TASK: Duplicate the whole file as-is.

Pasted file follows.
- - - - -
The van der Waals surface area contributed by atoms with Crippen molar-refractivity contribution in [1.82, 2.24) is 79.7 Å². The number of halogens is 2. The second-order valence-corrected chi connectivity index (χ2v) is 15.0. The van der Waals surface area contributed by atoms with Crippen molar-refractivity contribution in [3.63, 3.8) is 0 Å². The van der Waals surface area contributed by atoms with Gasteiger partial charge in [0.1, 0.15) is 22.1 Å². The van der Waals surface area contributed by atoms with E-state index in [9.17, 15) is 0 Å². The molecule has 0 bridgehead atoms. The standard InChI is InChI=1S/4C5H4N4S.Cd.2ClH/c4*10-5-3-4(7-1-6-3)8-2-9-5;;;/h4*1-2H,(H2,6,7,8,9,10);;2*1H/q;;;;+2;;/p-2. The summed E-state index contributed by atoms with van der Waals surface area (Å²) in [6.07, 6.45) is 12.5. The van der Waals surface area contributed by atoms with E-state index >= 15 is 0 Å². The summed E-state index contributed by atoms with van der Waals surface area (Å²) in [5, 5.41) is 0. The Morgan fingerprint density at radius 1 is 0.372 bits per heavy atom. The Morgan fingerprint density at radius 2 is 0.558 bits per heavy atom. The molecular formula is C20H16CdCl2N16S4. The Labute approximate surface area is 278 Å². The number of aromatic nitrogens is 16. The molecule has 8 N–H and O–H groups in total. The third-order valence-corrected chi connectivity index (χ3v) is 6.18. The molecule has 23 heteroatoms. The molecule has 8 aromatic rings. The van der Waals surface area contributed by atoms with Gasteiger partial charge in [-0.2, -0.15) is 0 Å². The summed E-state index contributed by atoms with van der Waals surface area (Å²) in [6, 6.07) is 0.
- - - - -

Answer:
The van der Waals surface area contributed by atoms with Crippen molar-refractivity contribution in [1.82, 2.24) is 79.7 Å². The number of halogens is 2. The second-order valence-corrected chi connectivity index (χ2v) is 15.0. The van der Waals surface area contributed by atoms with Crippen molar-refractivity contribution in [3.63, 3.8) is 0 Å². The van der Waals surface area contributed by atoms with Gasteiger partial charge in [0.1, 0.15) is 22.1 Å². The van der Waals surface area contributed by atoms with E-state index in [9.17, 15) is 0 Å². The molecule has 0 bridgehead atoms. The standard InChI is InChI=1S/4C5H4N4S.Cd.2ClH/c4*10-5-3-4(7-1-6-3)8-2-9-5;;;/h4*1-2H,(H2,6,7,8,9,10);;2*1H/q;;;;+2;;/p-2. The summed E-state index contributed by atoms with van der Waals surface area (Å²) in [6.07, 6.45) is 12.5. The van der Waals surface area contributed by atoms with E-state index >= 15 is 0 Å². The summed E-state index contributed by atoms with van der Waals surface area (Å²) in [5, 5.41) is 0. The Morgan fingerprint density at radius 1 is 0.372 bits per heavy atom. The Morgan fingerprint density at radius 2 is 0.558 bits per heavy atom. The molecular formula is C20H16CdCl2N16S4. The Labute approximate surface area is 278 Å². The number of aromatic nitrogens is 16. The molecule has 8 N–H and O–H groups in total. The third-order valence-corrected chi connectivity index (χ3v) is 6.18. The molecule has 23 heteroatoms. The molecule has 8 aromatic rings. The van der Waals surface area contributed by atoms with Gasteiger partial charge in [-0.2, -0.15) is 0 Å². The summed E-state index contributed by atoms with van der Waals surface area (Å²) in [6, 6.07) is 0.